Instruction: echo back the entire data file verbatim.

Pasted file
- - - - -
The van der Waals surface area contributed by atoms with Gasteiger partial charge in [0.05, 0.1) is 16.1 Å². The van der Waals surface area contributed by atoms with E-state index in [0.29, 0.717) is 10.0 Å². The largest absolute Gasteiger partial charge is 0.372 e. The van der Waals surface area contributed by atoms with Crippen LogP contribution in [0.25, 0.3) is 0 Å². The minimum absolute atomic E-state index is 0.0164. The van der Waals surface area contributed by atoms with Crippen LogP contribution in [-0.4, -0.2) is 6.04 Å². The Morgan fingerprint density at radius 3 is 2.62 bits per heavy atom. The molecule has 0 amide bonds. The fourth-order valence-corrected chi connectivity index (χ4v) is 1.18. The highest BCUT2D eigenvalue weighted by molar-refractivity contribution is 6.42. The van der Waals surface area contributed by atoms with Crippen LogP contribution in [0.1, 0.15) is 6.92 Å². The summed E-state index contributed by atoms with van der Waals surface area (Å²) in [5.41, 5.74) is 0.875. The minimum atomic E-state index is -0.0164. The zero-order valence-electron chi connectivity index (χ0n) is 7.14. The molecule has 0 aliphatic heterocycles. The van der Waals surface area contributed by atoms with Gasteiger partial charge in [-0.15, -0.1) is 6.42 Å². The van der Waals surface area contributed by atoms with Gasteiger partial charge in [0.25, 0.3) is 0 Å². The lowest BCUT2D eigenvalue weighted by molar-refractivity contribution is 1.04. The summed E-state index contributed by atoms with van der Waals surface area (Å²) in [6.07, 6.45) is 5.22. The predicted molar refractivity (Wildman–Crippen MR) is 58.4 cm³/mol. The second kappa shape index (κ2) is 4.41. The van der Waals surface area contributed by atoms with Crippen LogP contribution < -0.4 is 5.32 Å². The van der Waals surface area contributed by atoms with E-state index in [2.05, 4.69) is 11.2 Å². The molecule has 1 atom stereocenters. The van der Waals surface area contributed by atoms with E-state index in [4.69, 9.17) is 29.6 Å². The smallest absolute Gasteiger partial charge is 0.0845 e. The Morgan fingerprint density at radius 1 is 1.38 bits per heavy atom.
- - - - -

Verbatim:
The van der Waals surface area contributed by atoms with Gasteiger partial charge in [0.05, 0.1) is 16.1 Å². The van der Waals surface area contributed by atoms with E-state index in [0.29, 0.717) is 10.0 Å². The largest absolute Gasteiger partial charge is 0.372 e. The van der Waals surface area contributed by atoms with Crippen LogP contribution in [0.25, 0.3) is 0 Å². The minimum absolute atomic E-state index is 0.0164. The van der Waals surface area contributed by atoms with Crippen LogP contribution in [-0.4, -0.2) is 6.04 Å². The Morgan fingerprint density at radius 3 is 2.62 bits per heavy atom. The molecule has 0 amide bonds. The fourth-order valence-corrected chi connectivity index (χ4v) is 1.18. The highest BCUT2D eigenvalue weighted by molar-refractivity contribution is 6.42. The van der Waals surface area contributed by atoms with Crippen LogP contribution in [0.1, 0.15) is 6.92 Å². The summed E-state index contributed by atoms with van der Waals surface area (Å²) in [5.41, 5.74) is 0.875. The minimum atomic E-state index is -0.0164. The zero-order valence-electron chi connectivity index (χ0n) is 7.14. The molecule has 0 aliphatic heterocycles. The van der Waals surface area contributed by atoms with Gasteiger partial charge in [-0.15, -0.1) is 6.42 Å². The van der Waals surface area contributed by atoms with Gasteiger partial charge in [0.25, 0.3) is 0 Å². The lowest BCUT2D eigenvalue weighted by molar-refractivity contribution is 1.04. The summed E-state index contributed by atoms with van der Waals surface area (Å²) in [6.07, 6.45) is 5.22. The predicted molar refractivity (Wildman–Crippen MR) is 58.4 cm³/mol. The second kappa shape index (κ2) is 4.41. The van der Waals surface area contributed by atoms with Crippen LogP contribution < -0.4 is 5.32 Å². The van der Waals surface area contributed by atoms with E-state index in [2.05, 4.69) is 11.2 Å². The molecule has 1 atom stereocenters. The van der Waals surface area contributed by atoms with E-state index in [4.69, 9.17) is 29.6 Å². The smallest absolute Gasteiger partial charge is 0.0845 e. The Morgan fingerprint density at radius 1 is 1.38 bits per heavy atom.